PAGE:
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Math Help - Proving limit exists

  1. #1
    Member eXist's Avatar
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    Proving limit exists

    Well the problem reads: Suppose f: (a, b) \rightarrow R and \lim_{x\to\infty}f(x_n) exists for every sequence x_n (where n goes from 1 \to \infty) in (a, b) such that \lim_{x\to\infty}x_n = a. Prove that \lim_{x\to a^+}f(x_n) exists.

    I'm going to assume that \lim_{x\to a^+}f(x_n) does not exist and prove it by contradiction. So then we still have \lim_{x\to\infty}x_n = a. But since the sequence x_n lies in the interval (a, b) the \lim_{x\to\infty}x_n = a can't exist because we assumed that right hand limit: \lim_{x\to a^+}f(x_n) does not exist, so the limit as anything approaches a in the interval (a, b) can't exist. But that is a contradiction since we are given \lim_{x\to\infty}x_n = a.

    I'm not sure if this is right because it seems a little short. Can someone let me know if this is the right approach? Thanks, Chad.

    Edit: Maybe I have to use Bolzano-Weierstrass and say that x_n has a convergent sub sequence that tends to a as x approaches infinity, not really sure that makes a difference though since we already have a sequence that converges to a.
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  2. #2
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    Quote Originally Posted by eXist View Post
    Well the problem reads: Suppose f: (a, b) \rightarrow R and \lim_{x\to\infty}f(x_n) exists for every sequence x_n (where n goes from 1 \to \infty) in (a, b) such that \lim_{x\to\infty}x_n = a. Prove that \lim_{x\to a^+}f(x_n) exists.

    I'm going to assume that \lim_{x\to a^+}f(x_n) does not exist and prove it by contradiction. So then we still have \lim_{x\to\infty}x_n = a. But since the sequence x_n lies in the interval (a, b) the \lim_{x\to\infty}x_n = a can't exist because we assumed that right hand limit: \lim_{x\to a^+}f(x_n) does not exist, so the limit as anything approaches a in the interval (a, b) can't exist. But that is a contradiction since we are given \lim_{x\to\infty}x_n = a.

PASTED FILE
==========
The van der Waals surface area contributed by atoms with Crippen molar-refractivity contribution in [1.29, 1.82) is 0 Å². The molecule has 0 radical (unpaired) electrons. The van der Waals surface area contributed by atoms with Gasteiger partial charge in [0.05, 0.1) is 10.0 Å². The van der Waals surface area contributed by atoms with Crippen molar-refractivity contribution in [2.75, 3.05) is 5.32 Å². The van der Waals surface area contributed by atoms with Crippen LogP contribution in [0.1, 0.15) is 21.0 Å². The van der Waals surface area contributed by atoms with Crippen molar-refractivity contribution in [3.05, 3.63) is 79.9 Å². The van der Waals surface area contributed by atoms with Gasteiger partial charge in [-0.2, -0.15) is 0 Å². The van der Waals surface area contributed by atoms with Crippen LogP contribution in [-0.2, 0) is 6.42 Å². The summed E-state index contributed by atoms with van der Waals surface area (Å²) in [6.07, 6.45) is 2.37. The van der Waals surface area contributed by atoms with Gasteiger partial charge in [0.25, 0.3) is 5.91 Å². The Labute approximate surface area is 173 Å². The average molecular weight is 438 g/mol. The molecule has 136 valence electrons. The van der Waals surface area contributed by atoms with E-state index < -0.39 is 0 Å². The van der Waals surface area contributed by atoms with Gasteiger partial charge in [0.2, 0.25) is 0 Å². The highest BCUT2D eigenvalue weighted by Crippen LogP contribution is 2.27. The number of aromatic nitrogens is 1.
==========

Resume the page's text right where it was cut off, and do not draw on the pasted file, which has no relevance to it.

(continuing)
I'm not sure if this is right because it seems a little short. Can someone let me know if this is the right approach? Thanks, Chad.

    Edit: Maybe I have to use Bolzano-Weierstrass and say that x_n has a convergent sub sequence that tends to a as x approaches infinity, not really sure that makes a difference though since we already have a sequence that converges to a.
    You have to assume that the limit c=f(x_n) is the same for any sequence x_n \rightarrow a (otherwise the conclusion would not be valid for obvious reasons). Assume that \lim_{x\rightarrow a^+ } f(x) doesn't exists, in particular there would exist an \epsilon >0 such that for every 0<\delta (=1/n) we have x_{\delta }-a < \delta and \vert f(x_{\delta })-c \vert \geq \epsilon

    Edit: Your argument fails because you assume that because \lim_{x\rightarrow a^+ } f(x) doesn't exist this implies that the limit f(x_n) doesn't exist for any sequence converging to a.
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  3. #3
    Member eXist's Avatar
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    So if I assume that the limit: \lim_{x\to a^+}f(x) does not exist, that changes the fact that every sequence converges to a? I might be miss understanding you.

    I understand that a must be a cluster point since every sequence in the interval (a, b) converges to it, and therefor the limit at a from the right must exist since the terms of the sequence are all larger than a since they are in the interval (a, b).

    I see why this is true, I'm just struggling to write it down I guess.
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